PAUL

Presentation: 70%
Graphics: 79%
Playability: 64%
Addictiveness: 75%
Value for Money: 80%
Overall: 75%

Summary: General Rating: An entertaining and puzzling arcade adventure.

Transcript by Chris Bourne

Your Sinclair Issue 17, May 1987   page(s) 77

This Atlantis cheapie is definitely full of eastern promise! You're the Khazi of Kalabar, or some such, and at noon you've got to show your people the Sacred Sceptre of Somethingorother to prove your right to rule the poor souls. That's the way those oriental types used to carry on - these days no doubt they'd prove their worth by shooting a few people in the himalayas (ooh nasty!)

Of course life is never as easy as that, and you wake up on the morning of the Sceptre Show to find that things are a little odd. An evil wizard from afar covets your throne and has cast spells galore on your palace, turning it into a huge Wally game. You wouldn't have thought they knew of such things back in 1187, but they did, right down to the way you can only carry two objects, your attributes clash when you walk past multi-coloured objects and your enemies fly up and down from the ceiling. Yes, that was the Week that was.

Ah, but let's not carp (or even pike), 'cos the Wally games were great, and this follows the blueprint to a T. You wander around the palace, avoiding meanies and picking up objects. Carry certain objects to activate others (f'rinstance, what do you need to perform the Indian rope trick?) and try not to waste your three lives before you've completed the game. There are some nice extra features (try flying Air Bagdad). Oh, and don't go for a chat with the Medusa too readily (I'll leave you to reflect on that).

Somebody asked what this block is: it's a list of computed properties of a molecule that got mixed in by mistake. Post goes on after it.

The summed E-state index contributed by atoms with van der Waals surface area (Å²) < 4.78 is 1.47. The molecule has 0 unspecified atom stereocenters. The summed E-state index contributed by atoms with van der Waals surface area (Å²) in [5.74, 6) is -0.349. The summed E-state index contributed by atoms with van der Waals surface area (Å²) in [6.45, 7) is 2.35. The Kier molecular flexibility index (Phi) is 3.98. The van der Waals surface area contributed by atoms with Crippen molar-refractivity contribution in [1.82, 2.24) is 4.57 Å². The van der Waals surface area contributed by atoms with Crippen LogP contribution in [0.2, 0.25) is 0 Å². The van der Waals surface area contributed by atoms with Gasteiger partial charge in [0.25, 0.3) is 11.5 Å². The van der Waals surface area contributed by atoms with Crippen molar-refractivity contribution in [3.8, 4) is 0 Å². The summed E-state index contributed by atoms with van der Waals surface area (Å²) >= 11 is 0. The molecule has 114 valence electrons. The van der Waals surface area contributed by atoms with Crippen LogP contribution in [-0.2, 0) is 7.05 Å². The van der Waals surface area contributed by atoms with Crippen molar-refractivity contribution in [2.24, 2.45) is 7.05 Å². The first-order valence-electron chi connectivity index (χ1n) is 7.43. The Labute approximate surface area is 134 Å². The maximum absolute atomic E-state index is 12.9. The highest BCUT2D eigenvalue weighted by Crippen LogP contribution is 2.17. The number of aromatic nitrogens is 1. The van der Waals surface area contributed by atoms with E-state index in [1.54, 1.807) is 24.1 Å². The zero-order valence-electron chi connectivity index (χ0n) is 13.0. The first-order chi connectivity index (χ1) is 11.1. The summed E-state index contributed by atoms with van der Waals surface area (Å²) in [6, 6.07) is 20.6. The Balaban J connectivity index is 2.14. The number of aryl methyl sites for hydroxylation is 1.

Anyone pining for the Wal is likely to be pleasantly surprised by Sceptre Of Bagdad. It's not even vaguely original and doesn't pretend to be, but it's good fun and a bargain at two quid.


Graphics: 7/10
Playability: 8/10
Value For Money: 8/10
Addictiveness: 7/10
Overall: 8/10

Transcript by Chris Bourne

Sinclair User Issue 62, May 1987   page(s) 67

Remember that old favourite Everyone's A Wally from Mikro Gen? it spawned quite a few arcade adventures using large animated figures that went about the various screens collecting the odd object or two, solving the puzzles and traps, and generally providing an entertaining game. As is the way with all good ideas, they are played to death, till in the end you're just plain tired of them.

What makes this game so pleasant, is that lo and behold, the arcade adventure has returned in the classic sense. It's fresh because we haven't seen one in a while, and it's cheap, so if the puzzles are good, you can rest assured that you have an entertaining game.

The plot concerns the quest for a lost sceptre which has the power to keep you as Caliph of Bagdad. You wake up one morning to find that you have shrunk, your sceptre has gone, and you have until noon to find it and show it to your people otherwise an evil wizard will be crowned Caliph in your place.

You can walk or jump as per norm and collect objects by walking over them. The large colourful characters are very cleverly designed without any attribute clash. A nice touch is the Genie in the Lamp who gives you the odd clue to help (only if you hold the hankie to rub it with). The Eastern flavour is all there with even a magic carpet to whisk you off the MFI, via Bagdad Airways. There are 48 screens to explore, and some include a few very unsavory customers, like a cyclops and a Medusa along with a burning desert a shark-infested river (sharks in Bagdad'??) and a bedroom with very slippery bedpoles! Get this one, a fun game at a fun price.

Label: Atlantis
Price: £1.99
Joystick: various
Memory: 48K/128K
Reviewer: Andy Moss

****


Overall: 4/5

Summary: Old big sprite arcade adventure format rejuvenated and transformed by inventive touches. Cheap too!

Transcript by Chris Bourne